Course Requirements (Email gene210.stanford@gmail.com)

Problem Sets (20%)

Problem set 1.  Out April 3.  Due April 17.
Problem set 2.  Out April 17.  Due May 1.

Projects  (40%)

Choose one of the following projects. 

1.  Write-up
a.  One page write up of association of how a SNP is linked with a particular trait.  The format is the same as used at SNPedia.com.  For example, see http://www.snpedia.com/index.php/Rs1800497.  This should be a new SNP, not currently listed at DTC companies or on SNPedia.  (Previous traits can be written with permission from Stuart Kim and your write up has to be significantly different than ones available on the web.  )
b.  First draft due on May 15, 2014. Instructors and TAs will provide comments on your write-up.
c.  Write-ups will be published on SNPedia.com by the last day of class, May 22, 2014. 

2.  Special Project
In the past, some students have found a specific interest in some aspect of Personalized Medicine.  This may come from your interest in some aspect of your own genetics, the ethics of genetic testing, or entrepreneurial possibilities in Personalized Medicine.  You may come up with an individualized project  for class credit by discussing your idea with one of the course directors.  Past examples include:

a.   A 5 page proposal was submitted to the Research Program for Genes, Environment and Health. One student working on schizophrenia for her PhD thesis wrote a proposal to RPGEH to request genotype/phenotype data from 110,000 patients of Kaiser Permanente in San Francisco. The goal was to perform a large GWAS on schizophrenia.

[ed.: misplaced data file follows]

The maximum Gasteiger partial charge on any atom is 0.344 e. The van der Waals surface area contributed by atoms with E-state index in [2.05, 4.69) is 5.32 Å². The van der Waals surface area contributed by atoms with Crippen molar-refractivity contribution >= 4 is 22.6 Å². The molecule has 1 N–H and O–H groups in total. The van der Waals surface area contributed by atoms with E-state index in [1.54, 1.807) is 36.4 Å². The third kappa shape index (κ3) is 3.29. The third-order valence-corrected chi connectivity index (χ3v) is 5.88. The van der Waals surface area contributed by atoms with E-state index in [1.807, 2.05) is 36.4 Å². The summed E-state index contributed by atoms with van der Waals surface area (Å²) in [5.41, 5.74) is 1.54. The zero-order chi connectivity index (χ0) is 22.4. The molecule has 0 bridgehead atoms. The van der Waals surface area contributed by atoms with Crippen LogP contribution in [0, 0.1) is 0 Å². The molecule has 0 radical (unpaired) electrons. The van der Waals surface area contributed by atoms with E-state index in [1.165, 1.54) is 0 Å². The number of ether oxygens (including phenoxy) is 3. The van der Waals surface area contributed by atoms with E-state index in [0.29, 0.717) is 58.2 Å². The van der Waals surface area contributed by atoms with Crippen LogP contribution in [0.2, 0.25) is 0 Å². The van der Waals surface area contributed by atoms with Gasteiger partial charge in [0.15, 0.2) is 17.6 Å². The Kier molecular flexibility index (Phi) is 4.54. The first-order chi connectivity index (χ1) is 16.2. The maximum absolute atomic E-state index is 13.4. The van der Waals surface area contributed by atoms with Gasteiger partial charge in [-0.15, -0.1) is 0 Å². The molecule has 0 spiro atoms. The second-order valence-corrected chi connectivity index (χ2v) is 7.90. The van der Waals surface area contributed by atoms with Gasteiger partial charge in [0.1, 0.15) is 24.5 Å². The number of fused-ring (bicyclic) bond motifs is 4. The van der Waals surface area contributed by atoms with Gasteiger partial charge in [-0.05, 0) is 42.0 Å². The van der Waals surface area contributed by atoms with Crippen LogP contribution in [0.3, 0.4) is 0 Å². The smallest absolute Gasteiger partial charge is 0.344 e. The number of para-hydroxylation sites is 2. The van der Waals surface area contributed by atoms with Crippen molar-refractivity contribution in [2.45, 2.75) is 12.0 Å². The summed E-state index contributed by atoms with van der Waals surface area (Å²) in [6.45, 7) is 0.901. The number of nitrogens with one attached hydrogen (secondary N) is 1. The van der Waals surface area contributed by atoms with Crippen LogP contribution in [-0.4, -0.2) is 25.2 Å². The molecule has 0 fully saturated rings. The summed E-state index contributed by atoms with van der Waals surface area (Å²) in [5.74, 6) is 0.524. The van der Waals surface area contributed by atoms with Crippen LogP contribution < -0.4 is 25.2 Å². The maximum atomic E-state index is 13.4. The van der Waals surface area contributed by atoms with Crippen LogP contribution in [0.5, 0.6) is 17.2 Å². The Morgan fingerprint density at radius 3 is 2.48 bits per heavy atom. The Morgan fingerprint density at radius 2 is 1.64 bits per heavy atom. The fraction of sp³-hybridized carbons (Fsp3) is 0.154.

b. One student wrote a manuscript for the New England Journal of Medicine about his experience from what he learned from genetic testing.

Personalized Medicine Blog

Write a 750 word essay on one of the 10 reasons why the human genome matters in medicine.   The essay counts as a class project  (e.g. instead of a SNPedia write-up) or it can count as extra credit for the course (up to 10%).  The essay is due April 11th. 

Besides course credit, you can also enter your essay into a contest run by 23andme.   The contest entry is also due April 11th.  Everyone will receive a free t shirt for entering.  Winners will get $100 Amazon gift card and a 23andme kit.  Class will get $300 for a class social event. 

Final Exam (40%  credit)  take home. 

  1.  Scenario is that you are an MD diagnosing a patient.

You will be given the genotypes of a hypothetical family.  The final will have various scenarios.
You need to discuss how the genotype of the patient affects the diagnosis of the patient.  You will use the tools from the class website to analyze the patient's genome, and provide informative feedback to the patient.

Extra credit. (10%) 
a.  You will be given the genotypes of 7 people (SK, KK, RT, NT, NZ, MPS, GC).
b.  You will be told ancestry and specific traits for these 7 people.
c.  You need to match the genotype with the person. 

Super-projects

In the past, some students have taken this introductory class even though they are highly advanced in human genetics and bioinformatics.  These students can do a more advanced project by consulting one of the course instructors.  Students that undertake a super-project do not need to take the final exam.  Possible super-projects topics include:
a.  Annotate whole-genome sequence for Stuart Kim or Aaron Gitler (adopted).
b.  Write a grant for Kaiser-Permanente GWAS (n=110,000 patients)
c.  Analyze exome sequence data from ALS patients
d.  Write an algorithm for choosing minimal n number of people to sequence to get all sequence data in a population

 


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